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Nights at the Circus by Angela Carter

nightsatthecircus

Nights at the Circus by Angela Carter
First published in: 1984
Rating: 4 stars
Reviewed by: Jen
Find it here: Nights at the Circus

Picaresque, whimsical, sassy, irreverent, and magical are a few words that come to mind as I try and describe this novel. Nights at the Circus was a magical ride that centers on the life and escapades of circus performer Sophie Fevvers. Sophie is an famous aerialist who claims she was hatched from an egg and abandoned by her parents, raised in a brothel, and sprouted fully fledged wings.

The novel is broken into three parts. Part one is set in London in 1899. Walser, a young journalist who is skeptical about the powers and reality of Sophie, decides to interview her for a newspaper entitled “Great Humbugs of the World” in an attempt to prove her to be a fraud. Yet, after meeting her he becomes enchanted with her and the circus. In part two, we find Walser working as a clown in the circus in order to become closer to Sophie. This section takes us deep into the heart of the circus and centers on an array of colorful characters and scenarios. The final section takes place in Siberia. The circus troupe is headed across Siberia to Tokyo but the train derails and a number of events ensue (I will leave it at that rather than provide spoilers). The novel is filled with magical moments, irreverence, and humor.  Carter leaves it up to the reader to decide whether Sophie is really magical or just an excellent con-woman.

Nights at the Circus has a strong feminist message and is a blend of genres with magical realism being central. The heroine is strong and not the sort to require male rescuing. In fact, she is often the one who does the rescuing. She’s crude but in an amusing way and she is constantly defying stereotypes.

Why oh why did I discover Angela Carter so late in the game?  I knew very little about Angela Carter before reading this book and when researching her found out that she had taught at Brown University (I have personal ties to the school) for several years. She died from cancer at the age of 52 and was named one of the “50 Greatest British writers since 1945” by The Times. Carter was known for her whimsical and feminist writings.

I really enjoyed this book yet I am struggling to adequately describe or review the book. It’s smart and funny and wonderfully quirky. I will be adding Carter as an author whose works I want to explore in depth. You’ll enjoy this book if you like magical realism with a feminist twist.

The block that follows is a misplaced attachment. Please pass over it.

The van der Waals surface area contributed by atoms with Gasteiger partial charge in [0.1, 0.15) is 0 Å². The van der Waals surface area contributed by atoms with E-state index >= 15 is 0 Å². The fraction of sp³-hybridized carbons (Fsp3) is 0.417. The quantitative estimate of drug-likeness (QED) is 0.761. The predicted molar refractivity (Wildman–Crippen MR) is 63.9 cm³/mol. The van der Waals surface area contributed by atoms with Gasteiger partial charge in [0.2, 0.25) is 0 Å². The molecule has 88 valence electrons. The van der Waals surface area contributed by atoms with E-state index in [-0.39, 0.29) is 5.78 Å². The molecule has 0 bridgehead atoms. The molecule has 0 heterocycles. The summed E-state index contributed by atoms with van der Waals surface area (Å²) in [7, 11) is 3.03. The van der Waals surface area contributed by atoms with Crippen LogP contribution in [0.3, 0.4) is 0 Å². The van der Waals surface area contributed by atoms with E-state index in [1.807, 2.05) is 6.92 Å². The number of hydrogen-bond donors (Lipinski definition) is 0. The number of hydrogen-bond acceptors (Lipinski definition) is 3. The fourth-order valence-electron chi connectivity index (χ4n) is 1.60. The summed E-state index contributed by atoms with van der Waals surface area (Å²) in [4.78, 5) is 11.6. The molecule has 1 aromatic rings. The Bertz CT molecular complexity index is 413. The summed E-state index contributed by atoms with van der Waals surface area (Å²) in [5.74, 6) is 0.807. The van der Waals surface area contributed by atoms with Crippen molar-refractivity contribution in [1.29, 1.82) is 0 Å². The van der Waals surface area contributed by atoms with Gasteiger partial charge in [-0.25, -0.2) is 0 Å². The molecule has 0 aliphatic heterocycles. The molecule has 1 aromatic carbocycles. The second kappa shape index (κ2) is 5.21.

Favorite quotes:

As we say in our country: ‘tomorrow never comes’, which is why you’re promised jam tomorrow. We live, always in the here and now, the present. To pin your hopes upon the future is to consign those hopes to a hypothesis, which is to say, a nothingness.

“Perhaps…I could not be content with mere contentment!”

“We must all make do with the rags of love we find flapping on the scarecrow of humanity.”

He would have called himself a ‘man of action’ He subjected his life to a series of cataclysmic shocks because he loved to hear his bones rattle. That’s how he knew he was alive.

Want to try it for yourself? You can find a copy here: Nights at the Circus

Have you read this book? What did you think? Have you read others by Angela Carter? What do you think of her works?

11 Comments Post a comment
  1. I read The Bloody Chamber – a collection of fairy tale retellings – and it was similarly full of overt feminism, which I found to be fantastic. I reviewed it here.

    Liked by 2 people

    February 5, 2016
    • Thanks! I think I remember reading that review and feeling intrigued.

      Liked by 1 person

      February 5, 2016
  2. mootastic1 #

    Great review. I am definitely intrigued and may have to add this to my TBR.

    Liked by 1 person

    February 5, 2016
    • I am not 100% sure but I think you would like this book.

      Like

      February 5, 2016
  3. Tracy S #

    Another great review! I love Carter’s writing style and her ideas. And her feminism is clear, but not derogatory to men. What talent- just think of what she could have done if she hadn’t passed away so young!

    Liked by 1 person

    February 5, 2016
    • Thanks! Which other books have you read and liked?

      Like

      February 6, 2016
      • Tracy S #

        Wise Children and The Bloody Chamber, plus a handful of short stories. Wise Children is my favorite so far.

        Liked by 1 person

        February 6, 2016
  4. I will be coming – eventually – to Angela Carter even later in the game, so your review is piquing my interest even more. “Picaresque, whimsical, sassy, irreverent”, what a great opening to a review! thanks, x

    Liked by 1 person

    February 6, 2016
    • Let us know what you think if you get around to reading any

      Liked by 1 person

      February 6, 2016
      • Most definitely. I’m rubbish with magic realism in general, but am really curious to read AC, there’s just the usual backlog of books in the way…!

        Like

        February 6, 2016
  5. I’d like to read some Carter but won’t be choosing this one. I have an aversion to books featuring the circus and don’t care for magical realism either.

    Like

    February 6, 2016

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